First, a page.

Few car makers can match Toyota’s reputation for reliability. To see if it’s really deserved, we put the big-selling Avensis through the ultimate test: our 60,000-mile stripdown challenge.
Auto Express’s spies have already spotted prototypes for the family car’s replacement undergoing tests. That model is scheduled to debut in showrooms here next year, and it will make the existing, second-generation Avensis even more attractive to second-hand buyers.
The anonymous looks are hardly likely to set your pulse racing, yet the styling was never cutting-edge, so the Toyota hasn’t really dated. But while the shape of our 2.0-litre D-4D D-Cat test model got a lukewarm reception, other parts of the design provoked much stronger reactions!
Soft seats, vague steering and a lack of muscle low in the rev range all attracted early criticism. With 114bhp, the diesel engine was always going to struggle in a mid-range saloon, but everyone who tried the Toyota felt it was tired and sluggish.
Still, this seemed to change the more we drove the car, and by 12,500 miles its performance had improved significantly. Besides, no matter what we thought of the Avensis’s pace, it was impressively refined at cruising speeds, with little wind noise – perfect on long journeys. Fuel consumption of 40mpg was also excellent.
On a practical note, the effective climate control and enormous 520-litre boot won the Toyota plenty of friends. But the ownership experience wasn’t as trouble-free as we had expected.
Even simple things such as the cloth upholstery in the Avensis’s cabin tried our patience. It easily attracted dirt, while the seats and carpets proved difficult to clean, too. The dashboard plastics were also starting to look a bit grubby by the end of the test.
Elsewhere, the rain sensor for the automatic wipers went wrong, radio reception was dismal and the factory-fitted sat-nav wasn’t logical to use – its fiddly remote control is tiresome and the display confusing.
The more miles we put on the Toyota, the less co-operative its gearbox seemed to become, and a number of irritating creaks started sounding from the depths of the interior. The chassis also lost some of its sharpness, with the amount of body roll increasing.
Worse was to come, however. As we cruised down a derestricted motorway in Germany, a red Alfa Romeo 156 drew up alongside us, with the driver pointing towards the back of the car. Thick white smoke was billowing from the exhaust like a James Bond gadget designed to foil chasing baddies!
After 45,859 miles, the Toyota’s complex emissions purification technology was clearly playing up. D-Cat is short for Diesel Clean Advanced Technology, and at its centre is a catalyst that stores soot, sulphur dioxide and nitrogen oxide. As soon as sensors report the filter is full, an additional fifth nozzle injects fuel into the exhaust, which burns off deposits. These are visible as a small cloud.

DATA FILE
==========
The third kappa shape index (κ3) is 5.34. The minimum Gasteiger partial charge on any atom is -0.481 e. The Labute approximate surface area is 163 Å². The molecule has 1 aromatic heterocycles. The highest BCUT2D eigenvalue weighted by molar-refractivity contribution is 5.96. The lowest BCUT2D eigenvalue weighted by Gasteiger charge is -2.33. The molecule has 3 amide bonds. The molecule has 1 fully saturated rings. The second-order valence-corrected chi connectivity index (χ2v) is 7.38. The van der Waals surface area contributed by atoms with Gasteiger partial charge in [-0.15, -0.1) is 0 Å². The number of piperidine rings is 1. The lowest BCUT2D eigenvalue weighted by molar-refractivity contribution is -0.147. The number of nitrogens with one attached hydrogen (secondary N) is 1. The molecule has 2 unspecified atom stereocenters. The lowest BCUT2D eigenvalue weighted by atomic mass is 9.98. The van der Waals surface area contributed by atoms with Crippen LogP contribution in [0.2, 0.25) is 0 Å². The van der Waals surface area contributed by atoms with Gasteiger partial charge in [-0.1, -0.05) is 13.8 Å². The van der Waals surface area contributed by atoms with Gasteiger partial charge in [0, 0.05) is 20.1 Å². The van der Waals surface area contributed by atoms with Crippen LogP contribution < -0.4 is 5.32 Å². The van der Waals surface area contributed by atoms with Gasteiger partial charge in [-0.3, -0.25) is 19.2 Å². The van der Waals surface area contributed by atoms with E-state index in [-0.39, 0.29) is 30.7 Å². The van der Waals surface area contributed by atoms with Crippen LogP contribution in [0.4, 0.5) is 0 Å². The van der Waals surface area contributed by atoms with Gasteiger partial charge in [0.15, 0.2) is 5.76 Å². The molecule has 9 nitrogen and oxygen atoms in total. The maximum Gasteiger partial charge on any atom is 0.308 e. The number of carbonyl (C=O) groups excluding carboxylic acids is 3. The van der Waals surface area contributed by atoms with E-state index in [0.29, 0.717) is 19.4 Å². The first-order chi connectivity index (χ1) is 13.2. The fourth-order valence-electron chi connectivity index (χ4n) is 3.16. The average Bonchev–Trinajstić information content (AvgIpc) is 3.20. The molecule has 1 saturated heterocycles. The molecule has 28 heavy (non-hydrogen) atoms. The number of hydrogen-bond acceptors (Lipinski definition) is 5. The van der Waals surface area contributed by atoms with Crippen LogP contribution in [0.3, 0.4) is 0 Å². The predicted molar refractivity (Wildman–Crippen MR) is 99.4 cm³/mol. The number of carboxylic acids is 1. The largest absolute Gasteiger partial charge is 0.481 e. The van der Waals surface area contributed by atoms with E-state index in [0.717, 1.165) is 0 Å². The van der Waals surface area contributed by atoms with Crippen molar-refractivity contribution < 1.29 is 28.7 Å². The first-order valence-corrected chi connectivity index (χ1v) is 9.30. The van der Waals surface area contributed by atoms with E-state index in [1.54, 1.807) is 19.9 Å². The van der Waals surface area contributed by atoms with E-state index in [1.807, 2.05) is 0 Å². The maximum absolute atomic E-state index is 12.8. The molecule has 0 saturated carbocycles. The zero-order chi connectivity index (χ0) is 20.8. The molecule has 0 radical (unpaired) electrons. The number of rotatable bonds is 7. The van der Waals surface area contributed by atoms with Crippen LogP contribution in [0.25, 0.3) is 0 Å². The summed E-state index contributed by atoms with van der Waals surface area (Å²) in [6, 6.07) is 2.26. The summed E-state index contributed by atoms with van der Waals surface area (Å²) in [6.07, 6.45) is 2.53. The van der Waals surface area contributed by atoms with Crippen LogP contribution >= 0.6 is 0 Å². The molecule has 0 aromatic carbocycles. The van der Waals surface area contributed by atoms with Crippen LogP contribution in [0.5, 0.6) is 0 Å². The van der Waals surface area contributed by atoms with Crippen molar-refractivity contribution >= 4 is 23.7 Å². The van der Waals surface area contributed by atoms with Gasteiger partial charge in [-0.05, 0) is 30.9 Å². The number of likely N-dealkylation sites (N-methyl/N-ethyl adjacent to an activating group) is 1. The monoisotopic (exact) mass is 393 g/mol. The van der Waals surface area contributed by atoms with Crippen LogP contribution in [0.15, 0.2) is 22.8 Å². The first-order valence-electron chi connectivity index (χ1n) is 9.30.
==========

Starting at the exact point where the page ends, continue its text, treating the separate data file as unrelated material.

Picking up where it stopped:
However, the regeneration cycle only takes place below 100mph, and the entire process lasts about 20 minutes. After an extended high-speed cruise, the catalyst was close to its storage capacity, and at every opportunity it tried to operate, resulting in heavy, repeated smoke from the exhaust. In the UK this is unlikely to cause major problems thanks to our lower speed limits, but in Germany it has caused headaches for a number of owners.
Yet the biggest shock of all came after 52,819 miles, when our test car was deemed to require a new gearbox. Although it never let us down, it became increasingly notchy, and was replaced under warranty.
Even worse, at the final stripdown we found problems with the replacement box. Left to its own devices, it would eventually have been virtually impossible to engage fifth gear. But this was down to sloppy workmanship when installing the new transmission rather than a manufacturing fault.
Despite these indiscretions, though, it’s important to note that the Avensis still performed reasonably well, and plenty of drivers developed a soft spot for the inconspicuous four-door. Its discreet looks, refined diesel engine and spacious interior all hold obvious appeal, and our gearbox fault isn’t a widespread problem. While the Toyota wasn’t as reliable as we hoped, it is an affordable used choice – prices for non-D-Cat diesels start at £4,500.
Plumes of white smoke we experienced are clearly a flaw in the catalyst, but it doesn’t affect how it functions. The latest generation of engines gets larger-diameter pressure sensor pipes and increased volume to cater for extreme operating conditions. The D-Cat uses the same box as the standard 114bhp diesel, and Toyota isn’t aware of any issues with it.
The figures don’t lie! The 2.0-litre D-4D diesel engine in our Avensis loosened up considerably during its life, bringing welcome performance gains. Economy also improved, and while high-speed cruising will see returns drop below these figures, with gentle driving it’s easy to top 42mpg.
Motorway refinement is also impressive, and the appeal of the practical boot and spacious cabin is undiminished.
Although the cabin plastics felt solid, they had started to appear grubby by the end of our 60,000-mile assessment. Elsewhere, we spotted rust marks at the final stripdown, plus corroded battery terminal clamps and tarnished metal cables and hinges under the bonnet. But this is superficial – there was no wear on the cylinders, pistons or valves.
Gear wheel wear
Wear to one of the gear wheels in the replacement transmission was caused during installation by an incorrectly torqued bolt.
Battery terminals and earth connections were neglected, with corrosion clearly visible after only two years’ driving.
Rust was forming on the edges of the front bracket behind the bumper. The steel sheeting is strong, but corrosion is ugly.